2. How does melatonin keep your mitochondria safe? Answer: Complex answer. It is your best antioxidant, protecting your glutathione levels. And it activates decoupling proteins, letting the steam out of your metabolic kettle.

3. Name a disease for which broken, disordered mitochondria is central to the pathophysiology? Answer: Cancer

4. Can melatonin help prevent cancer? Answer: Yes

5. What happens to my melatonin as I age? Answer: You have less than 10% of what you used to have as an infant.


You Want to be in Ketosis

You Want to Be in Ketosis


Yup. Every day. You want to be in ketosis! What is ketosis? What is a ketone? Let's explain. A ketone is a carbon-oxygen double bond that is naturally made whenever your body shifts into "fat-burning". But it is so much more. It turns out to be a critical signaling compound that turns on anti-aging in many ways. The question is how to make them and how to lead a lifestyle that encourages their production. Note, we are not talking about the terrible ketoacidosis of uncontrolled diabetes that occurs in the vacuum of no insulin.  The "house of medicine" has been misled, thinking that all ketosis is a prodrome to that condition, when in fact we are talking about a natural, in fact, beneficial state of physiology.


So, let's start with that. First of all, you have two major fuel sources to burn. Your fat stores, of which you are likely at least 20% fat and possibly as much as 50%. And carbs, which we eat every day. Now, consider that you can only store 1,500 calories of carbs. Anything more gets pushed into fat for longer-term storage. Fifteen hundred calories will only last you about 12 hours or so. Eat supper, and top off your carb tank. That's 7 pm. Now, 12 hours later, it's 7 am and you do a finger stick for ketones. Your level will be 0.1. You are beginning to turn on ketones/fat burning. Primarily a ketone body called beta-hydroxybutyrate (BHB). It's a 4 carbons long molecule. But you eat breakfast and have a carb source: cereal, toast, orange juice.  You have a rise in glucose in your blood, and an insulin response.  Ketones disappear upon the presence of insulin. But if you skip breakfast, have only black coffee, by lunchtime, your BHB will be 0.4.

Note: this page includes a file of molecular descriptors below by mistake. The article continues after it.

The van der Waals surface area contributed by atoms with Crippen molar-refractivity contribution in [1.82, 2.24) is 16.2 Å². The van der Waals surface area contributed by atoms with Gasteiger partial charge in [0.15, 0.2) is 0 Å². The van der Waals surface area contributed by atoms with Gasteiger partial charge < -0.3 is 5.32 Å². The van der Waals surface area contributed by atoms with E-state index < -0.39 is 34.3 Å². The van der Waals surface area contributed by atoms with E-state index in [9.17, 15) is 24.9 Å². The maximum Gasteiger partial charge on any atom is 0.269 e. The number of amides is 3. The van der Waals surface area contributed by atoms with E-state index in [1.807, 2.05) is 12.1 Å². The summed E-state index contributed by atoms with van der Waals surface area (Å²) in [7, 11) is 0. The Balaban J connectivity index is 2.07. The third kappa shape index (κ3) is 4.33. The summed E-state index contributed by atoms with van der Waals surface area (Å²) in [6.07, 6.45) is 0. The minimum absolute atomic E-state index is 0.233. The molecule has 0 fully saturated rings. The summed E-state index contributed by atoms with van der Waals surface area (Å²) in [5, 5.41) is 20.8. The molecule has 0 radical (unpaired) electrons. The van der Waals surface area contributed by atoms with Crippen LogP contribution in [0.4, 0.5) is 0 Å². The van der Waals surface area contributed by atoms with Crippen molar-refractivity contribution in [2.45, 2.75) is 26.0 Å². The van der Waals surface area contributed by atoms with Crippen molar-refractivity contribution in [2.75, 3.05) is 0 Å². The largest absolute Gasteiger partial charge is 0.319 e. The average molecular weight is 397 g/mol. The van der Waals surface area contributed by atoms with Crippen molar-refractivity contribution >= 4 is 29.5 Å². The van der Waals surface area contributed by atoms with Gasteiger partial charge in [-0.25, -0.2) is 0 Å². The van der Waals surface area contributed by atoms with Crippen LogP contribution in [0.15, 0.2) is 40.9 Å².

If you then continue to never fill up your carb tank and only eat 800 calories a day of which 50% is fat (this is the foundation of the Fast Mimicking Diet) for 5 days, your BHB will rise daily until on day 5 you will be at 4.5. You do that because your body needs 2,000 calories a day, and you are only getting 800 so you have to draw on your fat stores to make up the deficit. You are in full fat-burning mode and losing weight. More importantly, your ketones have dramatically turned on your anti-aging mechanisms, and folks who do that 4 times a year will add 16 years to their health span. 16 years. Probably the singularly most powerful antiaging tool we have. (Read Longo's book: The Longevity Diet).


Prior to civilization and growing grains as crops, we were hunter-gatherers. We didn't have carbs year around. The natural cycle of nature was that we had 8-10 months of adequate food sources, but every year 1-4 months of food scarcity during which we had to switch to our fat stores. We only had carbs for the few weeks than any particular fruit was ripening. We had a much better chance of survival if our metabolism could switch back and forth from fat to carbs. 


But that is a hard diet to do for most folks because they have been on carbs for so long, they have not stimulated the enzymes to make ketones in their peroxisomes. It's even more difficult if we are insulin resistant and thereby have elevated insulin all the time. (Insulin instantly turns off ketone production.) Folks who are insulin resistant (88% of us) try it, can't make ketones, become hypoglycemic and feel too awful. They quit and fail. Once your are ketone competent, your glucose can be 45 and you have no symptoms of hypoglycemia.